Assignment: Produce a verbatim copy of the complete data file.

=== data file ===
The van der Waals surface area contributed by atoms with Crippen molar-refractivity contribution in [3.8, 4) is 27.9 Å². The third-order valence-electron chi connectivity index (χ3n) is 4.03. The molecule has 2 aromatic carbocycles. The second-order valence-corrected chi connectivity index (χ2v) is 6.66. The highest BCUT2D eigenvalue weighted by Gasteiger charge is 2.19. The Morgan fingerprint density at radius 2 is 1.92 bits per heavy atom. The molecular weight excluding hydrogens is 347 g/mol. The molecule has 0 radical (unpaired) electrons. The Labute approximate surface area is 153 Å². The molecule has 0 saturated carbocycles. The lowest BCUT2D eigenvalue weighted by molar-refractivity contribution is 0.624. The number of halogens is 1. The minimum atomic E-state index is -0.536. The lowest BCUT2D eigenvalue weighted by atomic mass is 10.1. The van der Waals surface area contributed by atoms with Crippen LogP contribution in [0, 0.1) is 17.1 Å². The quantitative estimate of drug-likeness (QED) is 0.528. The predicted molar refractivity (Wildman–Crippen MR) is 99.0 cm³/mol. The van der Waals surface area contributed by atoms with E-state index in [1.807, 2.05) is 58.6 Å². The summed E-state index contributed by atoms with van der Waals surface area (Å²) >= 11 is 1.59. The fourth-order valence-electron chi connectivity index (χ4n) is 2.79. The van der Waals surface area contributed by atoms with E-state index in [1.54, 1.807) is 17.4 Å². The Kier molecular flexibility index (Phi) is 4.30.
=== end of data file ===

The van der Waals surface area contributed by atoms with Crippen molar-refractivity contribution in [3.8, 4) is 27.9 Å². The third-order valence-electron chi connectivity index (χ3n) is 4.03. The molecule has 2 aromatic carbocycles. The second-order valence-corrected chi connectivity index (χ2v) is 6.66. The highest BCUT2D eigenvalue weighted by Gasteiger charge is 2.19. The Morgan fingerprint density at radius 2 is 1.92 bits per heavy atom. The molecular weight excluding hydrogens is 347 g/mol. The molecule has 0 radical (unpaired) electrons. The Labute approximate surface area is 153 Å². The molecule has 0 saturated carbocycles. The lowest BCUT2D eigenvalue weighted by molar-refractivity contribution is 0.624. The number of halogens is 1. The minimum atomic E-state index is -0.536. The lowest BCUT2D eigenvalue weighted by atomic mass is 10.1. The van der Waals surface area contributed by atoms with Crippen LogP contribution in [0, 0.1) is 17.1 Å². The quantitative estimate of drug-likeness (QED) is 0.528. The predicted molar refractivity (Wildman–Crippen MR) is 99.0 cm³/mol. The van der Waals surface area contributed by atoms with E-state index in [1.807, 2.05) is 58.6 Å². The summed E-state index contributed by atoms with van der Waals surface area (Å²) >= 11 is 1.59. The fourth-order valence-electron chi connectivity index (χ4n) is 2.79. The van der Waals surface area contributed by atoms with E-state index in [1.54, 1.807) is 17.4 Å². The Kier molecular flexibility index (Phi) is 4.30.